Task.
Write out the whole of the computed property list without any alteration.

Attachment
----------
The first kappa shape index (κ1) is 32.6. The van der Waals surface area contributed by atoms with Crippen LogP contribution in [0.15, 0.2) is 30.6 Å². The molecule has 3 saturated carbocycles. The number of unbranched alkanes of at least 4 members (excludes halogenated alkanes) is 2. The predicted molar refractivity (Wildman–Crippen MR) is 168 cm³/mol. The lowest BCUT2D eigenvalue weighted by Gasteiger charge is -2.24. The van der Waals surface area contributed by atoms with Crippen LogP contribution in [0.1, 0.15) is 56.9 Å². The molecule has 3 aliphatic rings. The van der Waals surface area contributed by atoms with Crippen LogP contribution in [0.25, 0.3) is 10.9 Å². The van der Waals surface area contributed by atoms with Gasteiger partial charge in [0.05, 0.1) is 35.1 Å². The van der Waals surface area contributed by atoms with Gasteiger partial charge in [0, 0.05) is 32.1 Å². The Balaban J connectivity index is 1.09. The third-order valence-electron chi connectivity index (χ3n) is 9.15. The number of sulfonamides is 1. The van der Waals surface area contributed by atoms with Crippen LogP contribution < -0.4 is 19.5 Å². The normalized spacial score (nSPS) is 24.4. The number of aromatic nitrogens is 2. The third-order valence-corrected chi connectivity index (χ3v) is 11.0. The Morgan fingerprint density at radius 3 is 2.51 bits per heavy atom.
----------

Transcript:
The first kappa shape index (κ1) is 32.6. The van der Waals surface area contributed by atoms with Crippen LogP contribution in [0.15, 0.2) is 30.6 Å². The molecule has 3 saturated carbocycles. The number of unbranched alkanes of at least 4 members (excludes halogenated alkanes) is 2. The predicted molar refractivity (Wildman–Crippen MR) is 168 cm³/mol. The lowest BCUT2D eigenvalue weighted by Gasteiger charge is -2.24. The van der Waals surface area contributed by atoms with Crippen LogP contribution in [0.1, 0.15) is 56.9 Å². The molecule has 3 aliphatic rings. The van der Waals surface area contributed by atoms with Crippen LogP contribution in [0.25, 0.3) is 10.9 Å². The van der Waals surface area contributed by atoms with Gasteiger partial charge in [0.05, 0.1) is 35.1 Å². The van der Waals surface area contributed by atoms with Gasteiger partial charge in [0, 0.05) is 32.1 Å². The Balaban J connectivity index is 1.09. The third-order valence-electron chi connectivity index (χ3n) is 9.15. The number of sulfonamides is 1. The van der Waals surface area contributed by atoms with Crippen LogP contribution < -0.4 is 19.5 Å². The normalized spacial score (nSPS) is 24.4. The number of aromatic nitrogens is 2. The third-order valence-corrected chi connectivity index (χ3v) is 11.0. The Morgan fingerprint density at radius 3 is 2.51 bits per heavy atom.